Eventually, the Job Centre told me about an eight-week placement at a company in the local industrial estate. After interview, I was offered a place and quickly learnt about working in an office and what was involved in supporting management roles. I’d barely finished the placement when I was hired to work for the company I’m at now.


Here, the factory makes electrical switchgear to go in transformers, whilst I work to organise transport, schedules, dispatch and certification of goods. I’ve gone from starting my first day knowing nothing about the sector, to now being able to read complicated drawings and identify products just by looking at them.



Finding a full-time, permanent job was a real turning point for me and my mental health.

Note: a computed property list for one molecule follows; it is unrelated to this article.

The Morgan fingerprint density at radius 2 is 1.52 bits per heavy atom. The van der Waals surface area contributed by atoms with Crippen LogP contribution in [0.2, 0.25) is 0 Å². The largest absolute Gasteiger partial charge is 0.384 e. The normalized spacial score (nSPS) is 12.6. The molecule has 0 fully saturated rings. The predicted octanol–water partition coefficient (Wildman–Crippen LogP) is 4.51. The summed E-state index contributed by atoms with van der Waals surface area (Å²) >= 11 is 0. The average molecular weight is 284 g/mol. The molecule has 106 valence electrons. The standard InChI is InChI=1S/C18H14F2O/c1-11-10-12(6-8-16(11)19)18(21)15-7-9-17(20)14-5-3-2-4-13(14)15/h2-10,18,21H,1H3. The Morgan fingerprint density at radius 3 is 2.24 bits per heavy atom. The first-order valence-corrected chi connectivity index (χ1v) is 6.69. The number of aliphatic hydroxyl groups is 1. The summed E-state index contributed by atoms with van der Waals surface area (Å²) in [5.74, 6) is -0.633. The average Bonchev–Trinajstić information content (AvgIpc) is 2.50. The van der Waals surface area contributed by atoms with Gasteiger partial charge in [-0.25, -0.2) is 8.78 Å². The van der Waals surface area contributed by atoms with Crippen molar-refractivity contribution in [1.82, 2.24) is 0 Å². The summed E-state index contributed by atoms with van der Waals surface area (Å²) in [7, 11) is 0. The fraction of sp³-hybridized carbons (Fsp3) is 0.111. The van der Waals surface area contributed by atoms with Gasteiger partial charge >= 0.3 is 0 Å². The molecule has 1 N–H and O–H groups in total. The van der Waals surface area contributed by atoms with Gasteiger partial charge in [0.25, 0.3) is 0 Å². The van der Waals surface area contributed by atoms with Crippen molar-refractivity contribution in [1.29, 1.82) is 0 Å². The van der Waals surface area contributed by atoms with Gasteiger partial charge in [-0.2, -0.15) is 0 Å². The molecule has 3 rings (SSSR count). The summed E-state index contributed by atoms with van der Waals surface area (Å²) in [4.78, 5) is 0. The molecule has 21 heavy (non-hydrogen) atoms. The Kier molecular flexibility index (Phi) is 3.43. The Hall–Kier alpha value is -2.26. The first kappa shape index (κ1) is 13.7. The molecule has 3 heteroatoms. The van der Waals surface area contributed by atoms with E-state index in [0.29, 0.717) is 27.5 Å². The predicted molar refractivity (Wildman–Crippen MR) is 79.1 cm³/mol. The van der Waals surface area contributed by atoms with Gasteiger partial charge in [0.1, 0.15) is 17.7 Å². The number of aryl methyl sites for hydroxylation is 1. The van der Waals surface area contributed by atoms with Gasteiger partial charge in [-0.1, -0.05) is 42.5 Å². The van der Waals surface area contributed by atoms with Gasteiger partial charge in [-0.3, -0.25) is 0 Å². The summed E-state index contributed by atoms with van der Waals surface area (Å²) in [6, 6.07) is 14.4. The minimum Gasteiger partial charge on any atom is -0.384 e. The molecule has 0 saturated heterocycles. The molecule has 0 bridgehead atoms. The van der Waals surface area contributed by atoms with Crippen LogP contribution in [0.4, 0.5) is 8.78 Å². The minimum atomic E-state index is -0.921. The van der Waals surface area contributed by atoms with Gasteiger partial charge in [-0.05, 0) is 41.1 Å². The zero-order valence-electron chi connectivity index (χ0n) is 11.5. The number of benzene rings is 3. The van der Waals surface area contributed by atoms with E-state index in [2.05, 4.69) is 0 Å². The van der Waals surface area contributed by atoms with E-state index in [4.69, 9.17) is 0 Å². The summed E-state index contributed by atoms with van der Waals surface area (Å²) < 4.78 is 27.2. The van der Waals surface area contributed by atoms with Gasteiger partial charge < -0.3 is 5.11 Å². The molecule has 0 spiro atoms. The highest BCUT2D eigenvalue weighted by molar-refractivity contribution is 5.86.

It’s helped me set a routine, given me a reasonable income and enabled me to get a good start to a career. I’ve also been writing for a blog called Musicology in my spare time. Initially, when I began studying music, I wanted to be a session musician, but now I really enjoy picking apart and analysing music. Being able to say: “I’m on the guest list” for gigs is a huge perk too.


I do still have days where I struggle and it’s important to remember that, just because you have a few areas of your life on track, mental illness doesn't just automatically go away. There have been many occasions where I've been asked: “Why can't you just cheer up?” when it's really not as simple as that.